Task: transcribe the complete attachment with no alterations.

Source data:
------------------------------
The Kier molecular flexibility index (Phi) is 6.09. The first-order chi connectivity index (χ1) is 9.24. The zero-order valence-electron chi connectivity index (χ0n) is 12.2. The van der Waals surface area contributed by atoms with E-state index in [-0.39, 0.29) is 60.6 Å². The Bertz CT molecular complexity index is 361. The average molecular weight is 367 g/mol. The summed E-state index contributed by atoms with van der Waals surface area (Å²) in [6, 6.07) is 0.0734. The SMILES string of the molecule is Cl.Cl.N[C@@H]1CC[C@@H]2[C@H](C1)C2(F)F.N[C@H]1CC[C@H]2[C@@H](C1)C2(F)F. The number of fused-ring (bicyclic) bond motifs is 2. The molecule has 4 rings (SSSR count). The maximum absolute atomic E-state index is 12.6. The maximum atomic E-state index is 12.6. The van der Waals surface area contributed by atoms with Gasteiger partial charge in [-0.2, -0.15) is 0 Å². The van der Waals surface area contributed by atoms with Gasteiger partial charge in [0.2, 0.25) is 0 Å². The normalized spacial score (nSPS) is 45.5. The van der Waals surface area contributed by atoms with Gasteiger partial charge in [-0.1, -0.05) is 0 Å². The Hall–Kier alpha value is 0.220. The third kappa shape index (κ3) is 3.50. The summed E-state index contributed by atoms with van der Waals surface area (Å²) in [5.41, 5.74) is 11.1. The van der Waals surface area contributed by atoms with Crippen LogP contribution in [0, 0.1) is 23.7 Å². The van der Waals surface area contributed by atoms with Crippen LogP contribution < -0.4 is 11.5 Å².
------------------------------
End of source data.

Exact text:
The Kier molecular flexibility index (Phi) is 6.09. The first-order chi connectivity index (χ1) is 9.24. The zero-order valence-electron chi connectivity index (χ0n) is 12.2. The van der Waals surface area contributed by atoms with E-state index in [-0.39, 0.29) is 60.6 Å². The Bertz CT molecular complexity index is 361. The average molecular weight is 367 g/mol. The summed E-state index contributed by atoms with van der Waals surface area (Å²) in [6, 6.07) is 0.0734. The SMILES string of the molecule is Cl.Cl.N[C@@H]1CC[C@@H]2[C@H](C1)C2(F)F.N[C@H]1CC[C@H]2[C@@H](C1)C2(F)F. The number of fused-ring (bicyclic) bond motifs is 2. The molecule has 4 rings (SSSR count). The maximum absolute atomic E-state index is 12.6. The maximum atomic E-state index is 12.6. The van der Waals surface area contributed by atoms with Gasteiger partial charge in [-0.2, -0.15) is 0 Å². The van der Waals surface area contributed by atoms with Gasteiger partial charge in [0.2, 0.25) is 0 Å². The normalized spacial score (nSPS) is 45.5. The van der Waals surface area contributed by atoms with Gasteiger partial charge in [-0.1, -0.05) is 0 Å². The Hall–Kier alpha value is 0.220. The third kappa shape index (κ3) is 3.50. The summed E-state index contributed by atoms with van der Waals surface area (Å²) in [5.41, 5.74) is 11.1. The van der Waals surface area contributed by atoms with Crippen LogP contribution in [0, 0.1) is 23.7 Å². The van der Waals surface area contributed by atoms with Crippen LogP contribution < -0.4 is 11.5 Å².